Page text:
My battle with bipolar golf
By Matt Stansfield
When we as golfers first hear someone describe their round by saying, “I played a little bipolar golf today,” we generally associate that with the ups and downs we all experience during a typical round of golf. It’s common expression that for others has a different meaning altogether having been diagnosed with bipolar disorder.
I played round-after-round of what people refer to as “bipolar golf,” but I didn’t know until recently that the ups and downs I was experiencing mentally on the golf course were actually caused due to my being bipolar. It was a diagnosis that came recently, but it gave me an opportunity to look back on my golf career and see where the challenges I’ve faced mentally on the golf course would be looked upon differently. In the moment, I had blamed it on whatever negative event that was happening in my life at the time and tried to brush it off in order to prevent myself from letting my round spiral out of control. I didn’t realize that I needed to go through the necessary treatment to put me in a position to regain my mental focus both on the range and on the course.
A Google search of ‘golfers and bipolar disorder’ will give you hundreds of success stories of golfers who have been able to overcome their bipolar disorder and achieve their golfing goals whatever they were for each respective individual. After reading a number of them, I started to see how valuable a tool these stories are not only to people that are suffering from bipolar disorder but for every golfer that’s struggling with the mental side of their game.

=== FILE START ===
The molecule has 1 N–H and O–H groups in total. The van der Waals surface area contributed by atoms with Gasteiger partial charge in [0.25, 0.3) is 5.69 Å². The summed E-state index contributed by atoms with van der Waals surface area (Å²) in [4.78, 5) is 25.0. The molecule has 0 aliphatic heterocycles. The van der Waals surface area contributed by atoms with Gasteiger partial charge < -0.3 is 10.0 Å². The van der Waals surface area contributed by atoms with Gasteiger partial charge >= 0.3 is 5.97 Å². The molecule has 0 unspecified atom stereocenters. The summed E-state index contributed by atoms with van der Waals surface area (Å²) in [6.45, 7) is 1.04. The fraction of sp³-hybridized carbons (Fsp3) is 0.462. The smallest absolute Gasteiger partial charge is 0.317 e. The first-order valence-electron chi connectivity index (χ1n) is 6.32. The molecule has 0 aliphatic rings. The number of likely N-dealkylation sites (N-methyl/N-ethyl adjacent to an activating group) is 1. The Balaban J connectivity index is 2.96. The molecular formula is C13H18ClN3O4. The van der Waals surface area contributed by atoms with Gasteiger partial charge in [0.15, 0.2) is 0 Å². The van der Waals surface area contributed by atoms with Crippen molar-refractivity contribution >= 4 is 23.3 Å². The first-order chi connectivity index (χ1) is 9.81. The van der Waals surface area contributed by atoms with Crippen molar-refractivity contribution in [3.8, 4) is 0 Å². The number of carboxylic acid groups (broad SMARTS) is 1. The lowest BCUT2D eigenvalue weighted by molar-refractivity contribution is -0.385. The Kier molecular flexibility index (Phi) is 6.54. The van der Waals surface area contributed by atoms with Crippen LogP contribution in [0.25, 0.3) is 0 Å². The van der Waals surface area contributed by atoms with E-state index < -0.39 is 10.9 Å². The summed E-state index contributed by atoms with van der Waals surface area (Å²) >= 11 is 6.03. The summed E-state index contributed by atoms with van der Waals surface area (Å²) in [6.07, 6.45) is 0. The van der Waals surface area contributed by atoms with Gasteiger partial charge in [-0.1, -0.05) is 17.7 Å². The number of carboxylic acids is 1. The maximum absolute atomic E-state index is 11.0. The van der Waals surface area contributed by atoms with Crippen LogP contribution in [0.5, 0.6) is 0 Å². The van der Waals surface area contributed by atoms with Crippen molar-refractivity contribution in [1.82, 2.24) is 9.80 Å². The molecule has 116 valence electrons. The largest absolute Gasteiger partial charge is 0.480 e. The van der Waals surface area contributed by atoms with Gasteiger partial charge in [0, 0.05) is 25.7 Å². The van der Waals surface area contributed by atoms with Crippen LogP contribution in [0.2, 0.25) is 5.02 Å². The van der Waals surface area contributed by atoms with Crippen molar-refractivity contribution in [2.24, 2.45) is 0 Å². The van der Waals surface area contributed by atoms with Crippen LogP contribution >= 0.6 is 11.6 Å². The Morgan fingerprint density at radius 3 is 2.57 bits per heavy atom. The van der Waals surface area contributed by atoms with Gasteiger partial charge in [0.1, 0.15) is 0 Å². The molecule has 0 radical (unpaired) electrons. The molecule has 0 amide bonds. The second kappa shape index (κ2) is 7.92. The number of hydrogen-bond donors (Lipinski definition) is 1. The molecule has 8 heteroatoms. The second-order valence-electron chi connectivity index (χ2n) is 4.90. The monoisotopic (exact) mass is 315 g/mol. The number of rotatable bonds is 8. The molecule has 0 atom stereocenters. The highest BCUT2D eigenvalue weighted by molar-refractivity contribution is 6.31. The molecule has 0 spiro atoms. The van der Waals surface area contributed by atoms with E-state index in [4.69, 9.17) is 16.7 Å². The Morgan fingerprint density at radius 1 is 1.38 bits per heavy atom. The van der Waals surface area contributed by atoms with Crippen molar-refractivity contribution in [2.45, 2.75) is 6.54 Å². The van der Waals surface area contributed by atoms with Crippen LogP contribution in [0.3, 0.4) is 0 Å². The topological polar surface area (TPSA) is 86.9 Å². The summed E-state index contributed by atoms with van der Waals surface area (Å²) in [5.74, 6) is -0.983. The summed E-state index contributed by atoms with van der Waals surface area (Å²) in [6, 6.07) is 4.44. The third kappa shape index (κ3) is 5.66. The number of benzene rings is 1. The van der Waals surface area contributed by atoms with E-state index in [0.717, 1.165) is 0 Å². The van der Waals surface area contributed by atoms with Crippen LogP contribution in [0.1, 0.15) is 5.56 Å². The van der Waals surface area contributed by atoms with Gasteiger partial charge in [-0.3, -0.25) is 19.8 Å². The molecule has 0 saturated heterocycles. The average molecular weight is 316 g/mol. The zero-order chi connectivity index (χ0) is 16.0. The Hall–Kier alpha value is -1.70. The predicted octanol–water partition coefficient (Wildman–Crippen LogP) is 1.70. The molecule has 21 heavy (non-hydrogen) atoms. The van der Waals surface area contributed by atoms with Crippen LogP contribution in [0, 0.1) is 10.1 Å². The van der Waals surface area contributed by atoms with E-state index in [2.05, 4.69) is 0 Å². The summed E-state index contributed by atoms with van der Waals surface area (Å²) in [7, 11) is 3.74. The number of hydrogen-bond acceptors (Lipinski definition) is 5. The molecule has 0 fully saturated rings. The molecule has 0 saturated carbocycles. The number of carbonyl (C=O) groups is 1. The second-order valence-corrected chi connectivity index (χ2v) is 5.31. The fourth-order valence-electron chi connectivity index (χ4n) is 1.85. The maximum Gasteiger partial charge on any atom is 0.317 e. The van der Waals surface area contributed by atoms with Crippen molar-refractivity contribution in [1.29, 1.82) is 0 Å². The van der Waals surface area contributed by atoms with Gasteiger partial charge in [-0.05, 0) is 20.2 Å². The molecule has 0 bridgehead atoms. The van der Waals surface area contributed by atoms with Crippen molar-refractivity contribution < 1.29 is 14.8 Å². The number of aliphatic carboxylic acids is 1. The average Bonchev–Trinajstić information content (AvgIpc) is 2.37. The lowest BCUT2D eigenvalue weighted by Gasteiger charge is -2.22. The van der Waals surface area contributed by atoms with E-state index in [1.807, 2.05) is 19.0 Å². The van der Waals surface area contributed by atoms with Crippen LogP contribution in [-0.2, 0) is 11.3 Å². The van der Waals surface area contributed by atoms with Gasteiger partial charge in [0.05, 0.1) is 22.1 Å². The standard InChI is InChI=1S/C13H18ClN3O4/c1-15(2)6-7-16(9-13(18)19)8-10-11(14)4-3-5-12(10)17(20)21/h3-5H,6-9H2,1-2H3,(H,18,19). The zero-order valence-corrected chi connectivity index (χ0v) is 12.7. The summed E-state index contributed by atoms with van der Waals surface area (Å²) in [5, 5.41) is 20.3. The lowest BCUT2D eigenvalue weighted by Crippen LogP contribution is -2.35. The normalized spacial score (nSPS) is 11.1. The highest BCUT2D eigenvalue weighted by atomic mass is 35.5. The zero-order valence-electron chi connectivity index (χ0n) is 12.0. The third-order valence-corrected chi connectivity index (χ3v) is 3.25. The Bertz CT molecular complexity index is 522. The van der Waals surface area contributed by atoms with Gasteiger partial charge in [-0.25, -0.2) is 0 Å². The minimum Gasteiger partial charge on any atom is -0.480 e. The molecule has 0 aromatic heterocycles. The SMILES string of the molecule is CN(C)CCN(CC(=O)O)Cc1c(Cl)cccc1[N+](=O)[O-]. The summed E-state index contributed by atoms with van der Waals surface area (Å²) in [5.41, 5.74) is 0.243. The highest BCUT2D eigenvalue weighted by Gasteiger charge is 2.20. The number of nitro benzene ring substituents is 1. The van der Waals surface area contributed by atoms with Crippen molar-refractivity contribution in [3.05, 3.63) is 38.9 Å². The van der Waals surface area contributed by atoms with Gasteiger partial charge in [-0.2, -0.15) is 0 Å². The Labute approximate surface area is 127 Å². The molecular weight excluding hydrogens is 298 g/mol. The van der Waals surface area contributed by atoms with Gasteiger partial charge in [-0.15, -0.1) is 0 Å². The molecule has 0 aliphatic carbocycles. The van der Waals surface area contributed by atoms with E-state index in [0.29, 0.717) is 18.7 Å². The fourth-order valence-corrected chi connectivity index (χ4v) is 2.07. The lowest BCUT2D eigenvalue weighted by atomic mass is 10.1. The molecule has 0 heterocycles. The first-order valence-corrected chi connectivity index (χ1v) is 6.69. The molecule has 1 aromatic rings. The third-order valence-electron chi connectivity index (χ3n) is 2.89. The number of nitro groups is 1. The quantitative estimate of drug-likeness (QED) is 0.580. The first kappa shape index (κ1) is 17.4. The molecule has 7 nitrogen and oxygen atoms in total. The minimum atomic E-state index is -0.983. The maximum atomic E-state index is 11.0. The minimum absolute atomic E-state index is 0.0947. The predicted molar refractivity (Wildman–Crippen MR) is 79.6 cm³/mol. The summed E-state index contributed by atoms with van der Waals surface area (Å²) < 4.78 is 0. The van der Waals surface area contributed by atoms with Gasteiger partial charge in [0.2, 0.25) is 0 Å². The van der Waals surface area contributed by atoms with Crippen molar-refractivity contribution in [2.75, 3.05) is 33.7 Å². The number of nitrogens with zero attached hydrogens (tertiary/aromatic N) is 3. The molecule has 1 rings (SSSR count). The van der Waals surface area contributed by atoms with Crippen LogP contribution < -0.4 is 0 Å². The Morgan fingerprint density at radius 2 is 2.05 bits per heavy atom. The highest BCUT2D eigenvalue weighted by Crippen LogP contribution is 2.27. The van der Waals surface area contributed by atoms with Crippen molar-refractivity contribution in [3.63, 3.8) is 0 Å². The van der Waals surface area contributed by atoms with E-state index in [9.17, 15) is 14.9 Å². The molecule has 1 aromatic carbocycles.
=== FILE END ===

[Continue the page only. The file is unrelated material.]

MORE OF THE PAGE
Golfers need to have the ability to shift their focus during a round. They do this by maintaining their routine on every shot and while visualizing every aspect of their shots. It helps to visualize how’s the wind going to change the flight of this ball, how’s the lie going to change the trajectory, how’s the slope going to change the yardage of the shot, etc. If you start putting this into practice on the range, you may be surprised when you take that same approach onto the course.
It may give a whole new meaning to describing your round by saying, “I played a little bipolar golf today” as the tools discussed in these stories could be what’s needed within your own game to take it to the next level.